Today is Rome’s birthday. On the 21st April, 753 BCE (which I think we can agree is very specific for a legend), the city was founded by her first king, Romulus. He and his brother Remus, were twin sons of Mars and the Vestal Virgin, Rhea Silvia. She was the princess of Albalonga (believed to have been more or less where the papal summer residence is now at Castelgandolfo), a throne stripped from her father by his dastardly brother. The only member of her family to be spared, she was forced to become a priestess in the cult of Vesta, to avoid any troublesome kingdom-reclaiming heirs. However, Mars the god of war, had other ideas. She bore his twin sons who were swiftly (but inefficiently) abandoned in the river by the henchmen of the evil uncle. They washed up in an inlet of the Tiber and were found and suckled by a she-wolf (legends do not, after all, require nutritional plausibility), and grew up to feud for the control of hills overlooking the (once) fordable section of the Tiber. Divine will, babies in baskets in rivers, fratricide; tales as old as the hills. There are, after all, only so many stories: they tend to repeat themselves.
An excellently gritty (and indeed muddy) version of the story is recounted in the film Il Primo Re. Made with a low budget and with (subtitled) dialogue in archaic Latin, it is a fantastically improbable and admirable project. We saw it at our local neighbourhood cinema last year and loved it.
The version of the story that we all know, however, is that written by Livy for Augustus. It was an integral part of the spectacular multi-media campaign of spin which underpinned the divine right to rule of Rome’s first emperor, hailed as the New Romulus. Religion, poetry, art, portraiture, legend, history, genealogy, and geography were all harnessed with extraordinary skill to emphasise the inevitability, and the divine ordinance, of Augustus’ rule. He built his residence amid the houses of the swishest area of Rome, atop the Palatine Hill, close to where it was (is) believed that Romulus founded his settlement in what, even for Augustus, was an ancient past.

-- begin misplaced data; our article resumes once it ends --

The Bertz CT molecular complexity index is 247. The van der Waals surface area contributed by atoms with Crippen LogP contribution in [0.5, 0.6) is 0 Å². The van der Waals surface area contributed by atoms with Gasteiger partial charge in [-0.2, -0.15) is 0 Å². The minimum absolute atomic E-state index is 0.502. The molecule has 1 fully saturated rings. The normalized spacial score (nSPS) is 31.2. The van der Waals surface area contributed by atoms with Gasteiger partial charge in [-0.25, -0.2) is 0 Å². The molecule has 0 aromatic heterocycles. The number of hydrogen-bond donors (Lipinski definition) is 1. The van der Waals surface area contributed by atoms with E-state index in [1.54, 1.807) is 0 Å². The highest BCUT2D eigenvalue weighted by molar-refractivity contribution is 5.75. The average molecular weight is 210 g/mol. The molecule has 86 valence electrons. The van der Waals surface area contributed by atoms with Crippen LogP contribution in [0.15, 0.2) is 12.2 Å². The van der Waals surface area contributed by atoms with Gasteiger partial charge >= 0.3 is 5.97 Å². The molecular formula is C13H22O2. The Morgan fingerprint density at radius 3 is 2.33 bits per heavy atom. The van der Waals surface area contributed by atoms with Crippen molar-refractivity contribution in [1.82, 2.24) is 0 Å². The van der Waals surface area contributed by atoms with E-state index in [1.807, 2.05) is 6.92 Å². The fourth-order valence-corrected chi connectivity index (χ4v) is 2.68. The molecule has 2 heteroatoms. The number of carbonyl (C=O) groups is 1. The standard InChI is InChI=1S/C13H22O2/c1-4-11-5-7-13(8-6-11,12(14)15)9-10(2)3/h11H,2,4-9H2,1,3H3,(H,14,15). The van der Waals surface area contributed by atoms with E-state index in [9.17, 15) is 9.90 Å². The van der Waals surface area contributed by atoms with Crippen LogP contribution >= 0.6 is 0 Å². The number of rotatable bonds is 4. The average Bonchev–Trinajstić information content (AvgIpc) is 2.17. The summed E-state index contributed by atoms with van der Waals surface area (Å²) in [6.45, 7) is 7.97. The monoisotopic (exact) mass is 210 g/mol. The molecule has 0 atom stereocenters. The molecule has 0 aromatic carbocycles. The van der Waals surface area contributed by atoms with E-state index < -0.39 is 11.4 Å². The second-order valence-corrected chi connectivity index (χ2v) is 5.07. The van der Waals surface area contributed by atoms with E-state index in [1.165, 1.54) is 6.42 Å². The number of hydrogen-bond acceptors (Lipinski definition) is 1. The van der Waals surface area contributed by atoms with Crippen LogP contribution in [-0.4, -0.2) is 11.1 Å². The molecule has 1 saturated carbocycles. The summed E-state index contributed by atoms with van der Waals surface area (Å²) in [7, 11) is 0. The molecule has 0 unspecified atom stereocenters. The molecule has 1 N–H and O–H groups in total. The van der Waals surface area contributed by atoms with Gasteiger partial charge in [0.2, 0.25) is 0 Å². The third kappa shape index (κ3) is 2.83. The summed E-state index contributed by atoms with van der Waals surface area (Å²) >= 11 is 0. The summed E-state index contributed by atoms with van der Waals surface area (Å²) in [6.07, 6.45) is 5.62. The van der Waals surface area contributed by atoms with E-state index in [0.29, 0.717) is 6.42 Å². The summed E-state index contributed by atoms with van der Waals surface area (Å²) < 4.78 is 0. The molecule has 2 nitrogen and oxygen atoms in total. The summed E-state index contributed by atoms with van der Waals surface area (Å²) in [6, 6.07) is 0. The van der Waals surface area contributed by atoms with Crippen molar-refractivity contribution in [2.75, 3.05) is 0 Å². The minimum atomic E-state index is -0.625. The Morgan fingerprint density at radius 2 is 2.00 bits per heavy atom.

To think of Augustus’ exploitation of the legend of the city’s foundation as a purely cynical move is, however, to miss the point a little. Rome has always been obsessed with its own origins, and with the genius loci—the spirit of the place. Though these elusive origins may lurk in the distant and shifting mists of hazy legend, they nevertheless also underpin the very tangible palimpsest of over a millennium of concrete, brick, and marble of the multiple rebuildings of the Palatine Hill. Whether or not Romulus actually existed is far less important than the fact that the Romans believed he did.
Once the seat of the invincible masters of the universe, the majority of the buildings of the Palatine have long since been dismantled for spare parts. Looted for a thousand years. Their materials can be found in the churches and palaces of the papal city. If one wanders around Rome, I feel one can almost see where all the bits went, the city is a grand exercise in the conservation of matter. No wonder there’s not a great deal left. On the morning of the 8th March, I visited the Palatine Hill with a client. Rome was already deserted of tourists. We went in soon after the site opened at 8.30am, little knowing that twenty minutes later government decree would see it closed again. But as we were in we were allowed to wander around, and even see the Domus Transitoria which had been the purpose of our visit. Other than the very occasional guard, we were the only people there. It was extraordinary.